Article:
Maximilian Gowran Townley (22 June 1864 – 12 December 1942) was a British land agent, agriculturist and politician. He served one term in Parliament as a Conservative, and later campaigned for policies to support agriculture. At the end of his life he chaired the River Great Ouse Catchment Board, where he attempted to prevent damage to Fenland farms caused by regular flooding.
Townley was the fifth son of Charles Watson Townley, who was Lord Lieutenant of Cambridgeshire from 1874 to 1893, and was born at Fulbourn. He attended Eton College and Trinity College, Cambridge. He went into business as a land agent to Lord St John of Bletso based in Melchbourne near Sharnbrook in Bedfordshire. In 1908 he was appointed as a Justice of the Peace of the county of Bedfordshire. He was also Chairman of Norfolk Estuary Company.
In September 1911, Townley was unanimously adopted as the Conservative candidate for Wisbech or North Cambridgeshire division, a seat held narrowly by Hon Neil James Archibald Primrose for the Liberal Party. However, when Primrose was killed during the First World War, the Conservative Association felt obliged to endorse the Liberal candidate Colin Coote by the terms of the electoral pact. During the war, Townley was a temporary Major in the Remount Service, attached to General Headquarters.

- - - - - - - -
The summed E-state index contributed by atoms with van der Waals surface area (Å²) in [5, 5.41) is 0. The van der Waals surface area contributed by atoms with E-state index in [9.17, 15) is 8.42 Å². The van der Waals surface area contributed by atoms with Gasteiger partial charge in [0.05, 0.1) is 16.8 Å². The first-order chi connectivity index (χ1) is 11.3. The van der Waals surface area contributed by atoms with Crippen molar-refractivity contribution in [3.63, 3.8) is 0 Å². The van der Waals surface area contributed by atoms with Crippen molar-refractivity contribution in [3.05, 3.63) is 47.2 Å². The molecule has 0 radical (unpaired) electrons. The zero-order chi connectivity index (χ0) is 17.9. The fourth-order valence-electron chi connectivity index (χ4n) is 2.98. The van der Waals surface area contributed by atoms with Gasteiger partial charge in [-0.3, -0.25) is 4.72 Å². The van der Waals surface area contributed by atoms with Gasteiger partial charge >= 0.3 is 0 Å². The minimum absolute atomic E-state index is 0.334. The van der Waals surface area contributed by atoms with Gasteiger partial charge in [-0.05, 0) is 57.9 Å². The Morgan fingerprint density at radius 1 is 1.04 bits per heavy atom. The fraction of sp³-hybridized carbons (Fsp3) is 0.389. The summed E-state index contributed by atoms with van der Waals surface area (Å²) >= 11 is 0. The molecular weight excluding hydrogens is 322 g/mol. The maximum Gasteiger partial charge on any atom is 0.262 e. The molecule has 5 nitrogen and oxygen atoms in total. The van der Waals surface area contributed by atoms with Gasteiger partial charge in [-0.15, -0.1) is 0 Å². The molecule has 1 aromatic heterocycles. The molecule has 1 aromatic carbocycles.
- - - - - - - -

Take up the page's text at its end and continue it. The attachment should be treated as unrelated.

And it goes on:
Townley was adopted as Conservative candidate for Mid Bedfordshire on 18 November 1918, where he received the Coalition Coupon in opposition to Sir Arthur Black, incumbent MP for Biggleswade who was a Liberal supporter of H. H. Asquith. He won the seat with a majority of 1,721, In Parliament, Townley concentrated on agricultural issues on which he had professional knowledge; he was a member of a delegation from the Agriculture Committee of the House of Commons to see the Prime Minister in July 1919.
When the Agriculture Bill was before Parliament in 1920, Townley defended the inclusion of a clause giving compensation to agricultural tenants for disturbance by their landlords, arguing it would not harm any good landlord. He made it clear that his commitment to agriculture dominated other issues, joining a protest in July 1921 against the Government’s Corn Production Acts (Repeal) Bill which removed subsidy. Townley asked rhetorically what the Government intended to do with ex-servicemen who had been encouraged to go into farming, and whether it was better “to spend money on British agriculture than to seek to make Palestine a land fit for Hebrews to live in?” He was within the mainstream of the Conservative Party in general, not joining with the right-wing in seeking to limit spending. He opposed making British Summer Time permanent.